1997 Release: Workplace Genetic Discrimination

National Human Genome Research Institute

National Institutes of Health
U.S. Department of Health and Human Services


Government-Citizen Group Suggests Policies
to Limit Genetic Discrimination in the Workplace

March 1997

BETHESDA, Md. - A public-private consortium and a Human Genome Project (HGP) ethics group recommends in a March 21 Science article that employers should not use genetic information about an individual to deny jobs, promotions, health insurance or other workplace benefits. The authors spell out five specific recommendations they hope will form the basis for policy actions to prohibit job-related discrimination based on genetic composition and to ensure the privacy of genetic information.

The recommendations are the second set aimed at genetic discrimination to emanate from the National Action Plan on Breast Cancer (NAPBC) the NIH/DOE Working Group on the Ethical, Legal and Social Implications of human genome research (known as the ELSI Working Group). NAPBC is a partnership among federal agencies, consumers, health care professionals, scientists and private industry to catalyze national efforts in research, service delivery, education and public policy to eradicate breast cancer as a threat to the lives of American women.

"Fortunately, Congress has been very supportive of funding medical research, including genetics research, to find a cure and prevention for breast cancer," said Mary Jo Ellis Kahn, a breast cancer advocate with the National Breast Cancer Coalition and co-chair of the NAPBC s Working Group on Hereditary Susceptibility. "It is equally important that they support legislation to protect research participants and patients from misuse of genetic information," she added.

As rapidly evolving new technologies make it easier to find disease-related genes in human DNA, tests to determine who carries those genes are becoming increasingly common. Sometimes, knowledge about a genetic tendency toward a disease can help a person take steps to prevent it altogether or lessen its severity when the disease does strike. But according to the authors of the Science paper, people who might benefit from knowing their inherited risk for certain diseases may shun genetic tests or other family history information because they fear their employers will use them to deny job opportunities or health insurance.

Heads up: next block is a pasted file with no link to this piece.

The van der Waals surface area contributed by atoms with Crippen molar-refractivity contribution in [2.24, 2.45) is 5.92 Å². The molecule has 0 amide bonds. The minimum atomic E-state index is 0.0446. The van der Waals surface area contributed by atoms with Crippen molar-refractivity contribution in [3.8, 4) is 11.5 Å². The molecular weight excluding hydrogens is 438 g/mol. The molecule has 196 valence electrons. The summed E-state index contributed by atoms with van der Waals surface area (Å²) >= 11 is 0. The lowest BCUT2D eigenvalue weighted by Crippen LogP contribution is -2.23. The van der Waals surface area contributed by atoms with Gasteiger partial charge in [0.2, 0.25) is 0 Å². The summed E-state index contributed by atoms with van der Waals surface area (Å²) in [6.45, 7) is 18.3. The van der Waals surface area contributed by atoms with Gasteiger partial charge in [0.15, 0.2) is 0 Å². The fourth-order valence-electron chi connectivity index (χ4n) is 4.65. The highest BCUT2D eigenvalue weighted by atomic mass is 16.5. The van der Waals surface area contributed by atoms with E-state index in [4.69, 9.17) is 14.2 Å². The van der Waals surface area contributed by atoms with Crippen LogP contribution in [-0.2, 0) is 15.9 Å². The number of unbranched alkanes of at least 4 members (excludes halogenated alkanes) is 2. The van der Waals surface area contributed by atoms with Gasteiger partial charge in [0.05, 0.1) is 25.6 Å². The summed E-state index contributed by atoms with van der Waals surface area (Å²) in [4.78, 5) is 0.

"Genetics is giving us our best hope yet of understanding what goes wrong at the most fundamental level when disease occurs," said Francis Collins, M.D., Ph.D., co-chair of NAPBC s hereditary susceptibility working group and director of the National Human Genome Research Institute (NHGRI), part of the National Institutes of Health (NIH). NHGRI is a lead agency for the HGP.

"Genetic information can be a valuable part of individualized, preventive medicine that focuses on keeping a person well. But if people are more worried that genetic technologies will harm them rather than improve their health care, they will be unable to take advantage of the enormous opportunities genetics research offers," Collins said.

Misuse of genetic information in the workplace poses unique challenges to policy-makers. Employers in most states are not prevented from requiring medical examinations, including genetic testing, of workers or prospective employees. And, employers who do not perform the test directly may still have access to medical records containing information about a person's predisposition to disease. Yet most observers agree, genetic information should not be used to deny someone a job or a promotion.

Several states have attempted to develop legislative solutions to these problems, including Oregon, Wisconsin, Iowa, New Hampshire, New York, and, most recently, New Jersey.